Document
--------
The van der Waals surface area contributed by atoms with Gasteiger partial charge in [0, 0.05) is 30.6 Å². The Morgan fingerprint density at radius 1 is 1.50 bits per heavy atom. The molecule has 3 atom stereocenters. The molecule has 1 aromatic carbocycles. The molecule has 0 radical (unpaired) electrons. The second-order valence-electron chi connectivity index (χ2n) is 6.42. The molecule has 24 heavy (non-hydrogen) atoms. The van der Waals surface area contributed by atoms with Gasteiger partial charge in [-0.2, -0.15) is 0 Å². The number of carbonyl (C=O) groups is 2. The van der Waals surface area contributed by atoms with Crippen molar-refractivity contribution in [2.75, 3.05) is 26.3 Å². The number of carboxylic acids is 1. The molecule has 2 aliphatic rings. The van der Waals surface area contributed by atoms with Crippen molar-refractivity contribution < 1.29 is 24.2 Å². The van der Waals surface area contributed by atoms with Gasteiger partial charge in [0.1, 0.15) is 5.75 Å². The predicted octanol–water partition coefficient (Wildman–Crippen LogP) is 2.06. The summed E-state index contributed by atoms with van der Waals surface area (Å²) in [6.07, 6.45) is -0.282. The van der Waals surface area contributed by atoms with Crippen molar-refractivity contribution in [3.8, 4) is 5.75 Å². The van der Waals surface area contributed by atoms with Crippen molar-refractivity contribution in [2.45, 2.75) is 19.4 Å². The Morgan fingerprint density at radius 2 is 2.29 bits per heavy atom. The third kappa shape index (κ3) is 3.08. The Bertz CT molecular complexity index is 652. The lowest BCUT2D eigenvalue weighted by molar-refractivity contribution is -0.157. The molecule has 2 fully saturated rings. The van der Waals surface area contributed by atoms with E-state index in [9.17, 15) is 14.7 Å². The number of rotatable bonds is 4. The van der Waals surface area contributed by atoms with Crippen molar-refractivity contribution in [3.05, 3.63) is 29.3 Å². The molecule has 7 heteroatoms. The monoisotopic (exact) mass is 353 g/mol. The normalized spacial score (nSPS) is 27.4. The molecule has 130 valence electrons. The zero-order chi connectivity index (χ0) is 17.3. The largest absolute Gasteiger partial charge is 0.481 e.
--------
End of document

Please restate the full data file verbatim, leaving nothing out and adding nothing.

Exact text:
The van der Waals surface area contributed by atoms with Gasteiger partial charge in [0, 0.05) is 30.6 Å². The Morgan fingerprint density at radius 1 is 1.50 bits per heavy atom. The molecule has 3 atom stereocenters. The molecule has 1 aromatic carbocycles. The molecule has 0 radical (unpaired) electrons. The second-order valence-electron chi connectivity index (χ2n) is 6.42. The molecule has 24 heavy (non-hydrogen) atoms. The van der Waals surface area contributed by atoms with Gasteiger partial charge in [-0.2, -0.15) is 0 Å². The number of carbonyl (C=O) groups is 2. The van der Waals surface area contributed by atoms with Crippen molar-refractivity contribution in [2.75, 3.05) is 26.3 Å². The number of carboxylic acids is 1. The molecule has 2 aliphatic rings. The van der Waals surface area contributed by atoms with Crippen molar-refractivity contribution < 1.29 is 24.2 Å². The van der Waals surface area contributed by atoms with Gasteiger partial charge in [0.1, 0.15) is 5.75 Å². The predicted octanol–water partition coefficient (Wildman–Crippen LogP) is 2.06. The summed E-state index contributed by atoms with van der Waals surface area (Å²) in [6.07, 6.45) is -0.282. The van der Waals surface area contributed by atoms with Crippen molar-refractivity contribution in [3.8, 4) is 5.75 Å². The van der Waals surface area contributed by atoms with Crippen molar-refractivity contribution in [2.45, 2.75) is 19.4 Å². The Morgan fingerprint density at radius 2 is 2.29 bits per heavy atom. The third kappa shape index (κ3) is 3.08. The Bertz CT molecular complexity index is 652. The lowest BCUT2D eigenvalue weighted by molar-refractivity contribution is -0.157. The molecule has 2 fully saturated rings. The van der Waals surface area contributed by atoms with E-state index in [9.17, 15) is 14.7 Å². The number of rotatable bonds is 4. The van der Waals surface area contributed by atoms with Crippen molar-refractivity contribution in [3.05, 3.63) is 29.3 Å². The molecule has 7 heteroatoms. The monoisotopic (exact) mass is 353 g/mol. The normalized spacial score (nSPS) is 27.4. The molecule has 130 valence electrons. The zero-order chi connectivity index (χ0) is 17.3. The largest absolute Gasteiger partial charge is 0.481 e.